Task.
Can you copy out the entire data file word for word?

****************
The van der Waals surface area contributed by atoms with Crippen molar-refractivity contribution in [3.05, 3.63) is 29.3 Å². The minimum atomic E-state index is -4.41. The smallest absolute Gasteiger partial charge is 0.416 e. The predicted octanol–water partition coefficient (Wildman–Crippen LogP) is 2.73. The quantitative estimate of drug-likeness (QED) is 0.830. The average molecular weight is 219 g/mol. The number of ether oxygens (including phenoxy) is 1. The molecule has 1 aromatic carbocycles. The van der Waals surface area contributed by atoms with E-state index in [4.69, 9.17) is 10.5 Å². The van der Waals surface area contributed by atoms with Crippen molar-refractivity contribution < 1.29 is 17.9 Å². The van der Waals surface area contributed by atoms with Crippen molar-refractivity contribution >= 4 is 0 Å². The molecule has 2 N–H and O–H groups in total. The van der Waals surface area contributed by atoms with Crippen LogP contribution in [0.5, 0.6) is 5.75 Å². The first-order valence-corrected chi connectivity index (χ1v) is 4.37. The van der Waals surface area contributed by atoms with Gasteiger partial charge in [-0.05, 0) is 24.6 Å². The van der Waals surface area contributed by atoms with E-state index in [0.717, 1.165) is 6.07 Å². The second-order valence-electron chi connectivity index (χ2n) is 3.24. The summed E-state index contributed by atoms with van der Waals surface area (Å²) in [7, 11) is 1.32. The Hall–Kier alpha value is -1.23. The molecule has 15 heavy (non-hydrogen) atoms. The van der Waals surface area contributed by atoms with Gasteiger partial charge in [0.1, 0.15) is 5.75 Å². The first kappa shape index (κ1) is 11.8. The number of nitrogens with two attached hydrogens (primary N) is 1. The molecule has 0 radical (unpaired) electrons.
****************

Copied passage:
The van der Waals surface area contributed by atoms with Crippen molar-refractivity contribution in [3.05, 3.63) is 29.3 Å². The minimum atomic E-state index is -4.41. The smallest absolute Gasteiger partial charge is 0.416 e. The predicted octanol–water partition coefficient (Wildman–Crippen LogP) is 2.73. The quantitative estimate of drug-likeness (QED) is 0.830. The average molecular weight is 219 g/mol. The number of ether oxygens (including phenoxy) is 1. The molecule has 1 aromatic carbocycles. The van der Waals surface area contributed by atoms with E-state index in [4.69, 9.17) is 10.5 Å². The van der Waals surface area contributed by atoms with Crippen molar-refractivity contribution < 1.29 is 17.9 Å². The van der Waals surface area contributed by atoms with Crippen molar-refractivity contribution >= 4 is 0 Å². The molecule has 2 N–H and O–H groups in total. The van der Waals surface area contributed by atoms with Crippen LogP contribution in [0.5, 0.6) is 5.75 Å². The first-order valence-corrected chi connectivity index (χ1v) is 4.37. The van der Waals surface area contributed by atoms with Gasteiger partial charge in [-0.05, 0) is 24.6 Å². The van der Waals surface area contributed by atoms with E-state index in [0.717, 1.165) is 6.07 Å². The second-order valence-electron chi connectivity index (χ2n) is 3.24. The summed E-state index contributed by atoms with van der Waals surface area (Å²) in [7, 11) is 1.32. The Hall–Kier alpha value is -1.23. The molecule has 15 heavy (non-hydrogen) atoms. The van der Waals surface area contributed by atoms with Gasteiger partial charge in [0.1, 0.15) is 5.75 Å². The first kappa shape index (κ1) is 11.8. The number of nitrogens with two attached hydrogens (primary N) is 1. The molecule has 0 radical (unpaired) electrons.